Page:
Cop-tsotsis: Who will guard the guardians?

2011-04-02 10:42

Recent scandalous behaviour by law enforcement officers and their generals forces us to ask the perennial question: Who will guard the guardians?

Evidence before us suggests that we have entrusted our safety and security to men and women whose scruples and integrity we are entitled to question.

The arrest and court appearance of head of crime intelligence Richard Mdluli is shocking, but it’s only the latest in a series of episodes that make us wonder if there is any difference between those entrusted with maintaining law and order and those set on breaking it.

As matters stand, the former national chief of police, Jackie Selebi, is out on bail after being convicted of supping with drug dealers and a man who has admitted to participating in at least one murder.

Questions have been raised about another senior police officer, Joey Mabasa, after a woman who was at the time his wife went into business with international fugitive Radovan Krejcir.

Krejcir is now in custody, implicated in the murder of another gangster, and for allegedly defrauding a medical aid society.

Even though the former Mrs Mabasa’s business dealings are not illegal, her relationship with the wife of a man known to be already convicted in his own country cannot be left unquestioned.

There is also the small matter of Paul O’Sullivan, whose face tends to appear at each of the significant busts of members of the underworld.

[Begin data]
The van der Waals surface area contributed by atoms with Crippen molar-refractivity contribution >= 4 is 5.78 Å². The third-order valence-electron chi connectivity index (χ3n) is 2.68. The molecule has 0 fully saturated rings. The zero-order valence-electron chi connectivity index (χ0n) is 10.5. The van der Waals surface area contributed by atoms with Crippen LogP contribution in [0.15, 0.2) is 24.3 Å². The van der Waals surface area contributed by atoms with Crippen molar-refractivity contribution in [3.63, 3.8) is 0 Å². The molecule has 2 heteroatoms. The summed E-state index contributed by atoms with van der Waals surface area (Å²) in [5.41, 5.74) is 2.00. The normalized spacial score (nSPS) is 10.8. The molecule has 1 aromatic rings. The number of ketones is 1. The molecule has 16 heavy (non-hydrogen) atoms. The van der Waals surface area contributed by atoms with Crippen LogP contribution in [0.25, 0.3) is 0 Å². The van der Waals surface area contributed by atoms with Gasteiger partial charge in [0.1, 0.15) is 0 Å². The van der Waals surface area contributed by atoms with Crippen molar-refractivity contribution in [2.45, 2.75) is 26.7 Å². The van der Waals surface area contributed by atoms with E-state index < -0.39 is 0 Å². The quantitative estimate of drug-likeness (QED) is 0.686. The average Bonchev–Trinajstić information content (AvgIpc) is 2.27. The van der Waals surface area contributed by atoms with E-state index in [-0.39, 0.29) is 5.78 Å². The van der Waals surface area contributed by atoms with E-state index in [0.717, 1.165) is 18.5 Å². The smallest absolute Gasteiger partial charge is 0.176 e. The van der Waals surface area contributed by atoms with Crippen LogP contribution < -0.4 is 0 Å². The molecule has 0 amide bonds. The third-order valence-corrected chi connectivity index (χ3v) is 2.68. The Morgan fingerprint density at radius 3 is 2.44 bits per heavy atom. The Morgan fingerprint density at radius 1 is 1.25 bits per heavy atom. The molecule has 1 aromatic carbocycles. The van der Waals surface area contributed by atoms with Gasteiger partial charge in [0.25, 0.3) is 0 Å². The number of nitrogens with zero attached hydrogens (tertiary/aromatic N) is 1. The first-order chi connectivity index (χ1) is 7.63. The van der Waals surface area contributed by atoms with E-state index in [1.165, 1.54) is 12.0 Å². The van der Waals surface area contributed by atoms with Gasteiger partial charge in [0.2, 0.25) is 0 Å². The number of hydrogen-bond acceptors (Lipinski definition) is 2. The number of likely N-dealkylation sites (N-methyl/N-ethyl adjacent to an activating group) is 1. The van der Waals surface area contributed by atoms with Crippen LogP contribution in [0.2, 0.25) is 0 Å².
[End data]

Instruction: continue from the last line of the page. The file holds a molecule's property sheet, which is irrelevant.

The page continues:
While we cannot deny that O’Sullivan has played a significant and helpful role in helping unearth some of the underworld’s shadiest characters, it is of concern that his role remains unclear.

Allegations levelled against him are also of concern and, if true, would suggest that he is sailing very close to vigilantism.

We have an untenable situation before us.

The rule of law is under serious threat if society cannot trust those it pays to protect it from those who want to ravage it.

It is not hard to imagine what impact reports of utter criminality by their generals must have on the police rank and file.

How are constables and sergeants supposed to respect their commanders if they sup with the scum the poor officers are trying to lock up?

That is why we support a call made by the Institute for Security Studies that President Jacob Zuma urgently establish a judicial commission of inquiry into the police.

To leave things as they are is to precipitate a slide into lawlessness, where citizens take matters into their own hands and those with the biggest guns rule the roost.

That would be a betrayal of the South African dream.

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